But many “are coming out of universities you’ve probably never heard of,” said Hal Salzman, a professor at the Edward J. Bloustein School of Planning and Public Policy at Rutgers University.
Northwestern Polytechnic University and Silicon Valley University, for example, accounted for more than 9,000 OPT approvals in 2017. Both have been accused of being “visa mills,” or schools that attract foreign nationals more for work opportunities than actual education. Silicon Valley University was shuttered last year. NPU is an accredited institution, recognized by the Accrediting Council for Independent Colleges and Schools.
“Visa mill” accusations against NPU “are categorically untrue,” the university said in a written statement. The WASC Senior College and University Commission, an accrediting body, did not find such claims credible “after conducting an exhaustive review,” NPU said. The university also noted its array of technical degrees, including bachelors and masters degrees in computer science and business administration.
“The arguments in favor of the extension” of OPT from one year to three “were ill-conceived,” Hira said. “There is no educational basis for anyone to need three years of work experience to complete their educational experience,” he said.
“This is government policy by ruse,” Hira said.
The expansion was intended to be the administrative equivalent of a prior legislative proposal to “staple” a green card to international students’ diplomas, Rand said. Without a change in the law, the regulation necessarily will be “inadequate,” he said. But it’s “better than nothing,” he said.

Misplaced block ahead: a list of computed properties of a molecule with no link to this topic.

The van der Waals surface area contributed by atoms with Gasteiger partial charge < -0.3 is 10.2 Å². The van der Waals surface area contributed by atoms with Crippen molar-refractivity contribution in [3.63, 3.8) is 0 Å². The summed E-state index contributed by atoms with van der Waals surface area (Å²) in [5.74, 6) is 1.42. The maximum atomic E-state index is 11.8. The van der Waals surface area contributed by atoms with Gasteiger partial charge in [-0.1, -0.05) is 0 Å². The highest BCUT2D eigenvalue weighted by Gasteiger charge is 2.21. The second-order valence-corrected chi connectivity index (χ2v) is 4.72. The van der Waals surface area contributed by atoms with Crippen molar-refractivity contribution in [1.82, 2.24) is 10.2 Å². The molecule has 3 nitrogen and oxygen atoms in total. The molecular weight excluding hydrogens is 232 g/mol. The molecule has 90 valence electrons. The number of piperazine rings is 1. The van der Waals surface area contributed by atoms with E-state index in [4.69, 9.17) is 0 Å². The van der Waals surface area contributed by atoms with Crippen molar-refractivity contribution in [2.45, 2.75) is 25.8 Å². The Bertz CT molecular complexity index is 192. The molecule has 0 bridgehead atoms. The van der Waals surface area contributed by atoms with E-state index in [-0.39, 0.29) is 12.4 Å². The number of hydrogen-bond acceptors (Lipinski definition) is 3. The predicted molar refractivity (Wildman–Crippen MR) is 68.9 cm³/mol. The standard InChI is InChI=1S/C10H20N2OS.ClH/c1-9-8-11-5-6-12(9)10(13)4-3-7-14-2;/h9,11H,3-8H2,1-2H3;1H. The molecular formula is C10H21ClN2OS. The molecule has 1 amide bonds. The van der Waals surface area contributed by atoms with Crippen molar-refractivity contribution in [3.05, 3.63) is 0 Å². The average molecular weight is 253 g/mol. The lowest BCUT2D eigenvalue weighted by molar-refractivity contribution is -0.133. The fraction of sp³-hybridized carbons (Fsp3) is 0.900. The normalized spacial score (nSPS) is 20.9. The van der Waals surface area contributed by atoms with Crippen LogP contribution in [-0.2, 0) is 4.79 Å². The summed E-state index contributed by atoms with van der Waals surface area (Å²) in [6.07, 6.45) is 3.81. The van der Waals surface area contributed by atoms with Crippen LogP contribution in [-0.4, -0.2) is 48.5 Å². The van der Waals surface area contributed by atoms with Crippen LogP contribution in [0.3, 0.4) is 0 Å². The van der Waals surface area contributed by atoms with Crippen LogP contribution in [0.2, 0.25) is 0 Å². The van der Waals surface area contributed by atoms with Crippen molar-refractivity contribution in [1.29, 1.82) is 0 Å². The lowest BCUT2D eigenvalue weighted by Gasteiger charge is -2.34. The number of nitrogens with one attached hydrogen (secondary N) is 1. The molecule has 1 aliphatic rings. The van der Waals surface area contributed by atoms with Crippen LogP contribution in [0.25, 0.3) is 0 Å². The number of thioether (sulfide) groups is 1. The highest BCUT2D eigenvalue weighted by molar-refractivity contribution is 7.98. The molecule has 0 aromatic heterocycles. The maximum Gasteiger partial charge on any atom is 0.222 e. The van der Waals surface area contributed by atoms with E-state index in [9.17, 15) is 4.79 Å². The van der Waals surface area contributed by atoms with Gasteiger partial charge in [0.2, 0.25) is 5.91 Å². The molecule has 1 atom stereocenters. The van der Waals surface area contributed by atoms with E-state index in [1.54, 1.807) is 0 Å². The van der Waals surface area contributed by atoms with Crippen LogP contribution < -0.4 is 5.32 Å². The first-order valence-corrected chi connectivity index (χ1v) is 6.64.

Critics say international students pursuing OPT carry cost advantages to employers that make them more desirable than U.S. workers.
OPT workers and their employers aren’t required to pay Social Security and Medicare taxes, a 12.4 percent tax discount over workers who are, Hira said.
And the rule that OPT workers be paid wages comparable to those offered to similarly situated U.S. workers can be “easily gamed” because of the lack of enforcement, he said. Further, employers “can dangle the possibility of H-1B sponsorship as part of their bargaining leverage over wages and working conditions,” he said.
Recent studies suggest, however, that the program isn’t harming the U.S. labor market.
Only a small portion of students earning STEM degrees in the U.S. participate in OPT, according to a National Foundation for American Policy study conducted by University of North Florida professor Madeline Zavodny.
OPT workers make up less than 1 percent of all workers with a bachelor’s degree in STEM.
Recent research from the Niskanen Center also found that OPT isn’t having any negative effects on the wages and job opportunities of U.S.-born workers.
In fact, higher numbers of OPT workers in an area actually increase wages for higher-skilled U.S. workers, Jeremy Neufeld of the Niskanen Center said.
The narrative that the program is harming U.S. workers “doesn’t hold up to scrutiny,” he said.
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(Updated to add comment from NPU.)